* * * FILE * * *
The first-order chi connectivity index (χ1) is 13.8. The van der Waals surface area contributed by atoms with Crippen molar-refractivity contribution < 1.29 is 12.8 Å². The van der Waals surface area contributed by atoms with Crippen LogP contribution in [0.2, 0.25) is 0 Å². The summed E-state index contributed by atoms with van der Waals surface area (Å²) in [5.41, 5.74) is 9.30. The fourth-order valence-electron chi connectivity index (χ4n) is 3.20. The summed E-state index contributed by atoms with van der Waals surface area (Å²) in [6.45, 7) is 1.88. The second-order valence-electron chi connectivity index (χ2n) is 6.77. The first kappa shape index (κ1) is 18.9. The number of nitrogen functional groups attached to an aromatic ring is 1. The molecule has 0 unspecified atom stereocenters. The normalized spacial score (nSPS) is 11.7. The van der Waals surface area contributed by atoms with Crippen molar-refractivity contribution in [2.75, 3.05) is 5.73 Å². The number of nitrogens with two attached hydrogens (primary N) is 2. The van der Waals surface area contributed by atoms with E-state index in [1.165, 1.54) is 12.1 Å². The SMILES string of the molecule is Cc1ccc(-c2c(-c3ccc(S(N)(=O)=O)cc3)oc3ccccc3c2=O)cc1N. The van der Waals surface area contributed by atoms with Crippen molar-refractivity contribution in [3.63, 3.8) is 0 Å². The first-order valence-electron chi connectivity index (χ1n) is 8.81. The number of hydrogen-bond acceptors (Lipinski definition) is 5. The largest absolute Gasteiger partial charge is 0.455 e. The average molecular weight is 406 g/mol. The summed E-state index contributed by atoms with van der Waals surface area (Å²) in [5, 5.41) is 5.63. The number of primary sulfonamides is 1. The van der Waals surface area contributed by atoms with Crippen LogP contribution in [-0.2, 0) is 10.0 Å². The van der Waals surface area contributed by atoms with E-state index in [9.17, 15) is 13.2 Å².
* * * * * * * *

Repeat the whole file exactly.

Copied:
The first-order chi connectivity index (χ1) is 13.8. The van der Waals surface area contributed by atoms with Crippen molar-refractivity contribution < 1.29 is 12.8 Å². The van der Waals surface area contributed by atoms with Crippen LogP contribution in [0.2, 0.25) is 0 Å². The summed E-state index contributed by atoms with van der Waals surface area (Å²) in [5.41, 5.74) is 9.30. The fourth-order valence-electron chi connectivity index (χ4n) is 3.20. The summed E-state index contributed by atoms with van der Waals surface area (Å²) in [6.45, 7) is 1.88. The second-order valence-electron chi connectivity index (χ2n) is 6.77. The first kappa shape index (κ1) is 18.9. The number of nitrogen functional groups attached to an aromatic ring is 1. The molecule has 0 unspecified atom stereocenters. The normalized spacial score (nSPS) is 11.7. The van der Waals surface area contributed by atoms with Crippen molar-refractivity contribution in [2.75, 3.05) is 5.73 Å². The number of nitrogens with two attached hydrogens (primary N) is 2. The van der Waals surface area contributed by atoms with E-state index in [1.165, 1.54) is 12.1 Å². The SMILES string of the molecule is Cc1ccc(-c2c(-c3ccc(S(N)(=O)=O)cc3)oc3ccccc3c2=O)cc1N. The van der Waals surface area contributed by atoms with Crippen molar-refractivity contribution in [3.63, 3.8) is 0 Å². The first-order valence-electron chi connectivity index (χ1n) is 8.81. The number of hydrogen-bond acceptors (Lipinski definition) is 5. The largest absolute Gasteiger partial charge is 0.455 e. The average molecular weight is 406 g/mol. The summed E-state index contributed by atoms with van der Waals surface area (Å²) in [5, 5.41) is 5.63. The number of primary sulfonamides is 1. The van der Waals surface area contributed by atoms with Crippen LogP contribution in [-0.2, 0) is 10.0 Å². The van der Waals surface area contributed by atoms with E-state index in [9.17, 15) is 13.2 Å².